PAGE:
We can do a little to speed things up. I am still learning, but tillage radish seems to be a tool one can use. It can potentially get down 2 feet (maybe a bit more?). It leaves a big hole in the ground when the radish rots the next spring (some people do eat daikon radish, this is a slight variation on that). But, if you let the tillage radish rot in the ground (it apparently can smell quite bad), all the nutrients that were in the radish are released to the soil in this deep hole. Eventually the hole will either refill from the side with whatever soil the radish pushed aside in growing, or debris (could be soil, could be organic, could be bird poop, ...) could enter the hole. I suspect that if a radish is growing down (and out) next to where a tree root is, it probably just pushes it aside. So now this tree root suddenly sees more access to air, possibly for an extended period of time depending on how much organic matter gets incorporated into the hole on closing. So, if we continue to seed tillage radish (I am not successful yet at getting a full grown plant, so there is a learning curve) or other similar annuals (I believe there is a turnip, I don't think it gets down anywhere near as deep as the radish) we keep poking these holes in the ground which allow for a little faster incorporation of organic matter into the soil. These locations where radish grows are random, it isn't the same location over and over. So the end result is that we are uniformly improving the organic matter content of our soil. And in the case of tillage radish, possibly helping striker roots (if the plant in question can have them) get deeper.
If one is using wood chips and growing tillage radish, do you want the wood chips falling into the holes left by the tillage radish? The problem with mixing wood chips with the soil, is that it takes too much nitrogen to break down the wood chips; which means there is less nitrogen available for anything to grow. At a low density of tillage radish, there is probably no reason to try and avoid wood chips getting into the holes. At a high density, it is no different that mixing with a rototiller. Where do things change from good to bad?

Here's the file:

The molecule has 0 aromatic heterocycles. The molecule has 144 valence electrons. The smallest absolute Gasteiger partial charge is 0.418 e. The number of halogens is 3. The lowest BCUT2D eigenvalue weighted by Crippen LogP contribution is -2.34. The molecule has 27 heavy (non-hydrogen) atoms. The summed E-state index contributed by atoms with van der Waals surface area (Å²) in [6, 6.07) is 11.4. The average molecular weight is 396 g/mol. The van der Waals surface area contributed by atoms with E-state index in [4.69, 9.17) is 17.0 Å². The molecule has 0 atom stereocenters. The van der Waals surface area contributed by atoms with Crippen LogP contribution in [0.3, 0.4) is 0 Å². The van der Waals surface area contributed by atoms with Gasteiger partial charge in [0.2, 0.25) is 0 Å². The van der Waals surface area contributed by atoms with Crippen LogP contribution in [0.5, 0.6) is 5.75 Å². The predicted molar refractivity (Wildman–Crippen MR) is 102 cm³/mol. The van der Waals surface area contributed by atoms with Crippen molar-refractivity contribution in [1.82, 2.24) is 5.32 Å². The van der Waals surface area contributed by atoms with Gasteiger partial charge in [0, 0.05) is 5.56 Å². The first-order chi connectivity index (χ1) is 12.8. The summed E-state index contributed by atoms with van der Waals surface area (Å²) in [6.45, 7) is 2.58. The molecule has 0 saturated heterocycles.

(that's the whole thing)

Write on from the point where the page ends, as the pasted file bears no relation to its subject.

I think it was the Arnold Arboretum paper, but somewhere it was said that much of the production of nitrogen containing compounds was done in the roots. Chlorophyll has 2 5 members rings with nitrogen and 2 6 member rings with nitrogen. Does this mean chlorophyll is made in the roots? Alkaloids are a common protection mechanism for plants, they contain nitrogen. Does this mean the roots are also producing the protection alkaloids? An agent which stunts plants emitted from walnut roots is juglone; but it has no nitrogen. I haven't memorized other similar agents.
But, if these important nitrogen containing compounds are made in the roots; then talking about roots only getting as deep as oxygen gets to may be misleading.
I believe alfalfa (lucerne to some people) is said to get considerably deeper than 1 foot. The growth of an alfalfa plant is not going to have the effect on the soil of growing a tillage radish. The alfalfa plant is perennial, so it doesn't rot in place the next year. It's root system may expand and contract with the seasons, so it may be forcing small roots into new soil and then dying back later. So it does tend to break up the soil and increase organic matter. But the process is different than what tillage radish allows. If root depth is limited by oxygen or air, it is entirely possible that alfalfa on my farm doesn't get anywhere near as deep as reports suggest. So the idea that planting a sterile comfrey will get roots down to 20 feet or more, is a pipe dream for most people. The roots will get as deep as the pore structure of the soil above it allows.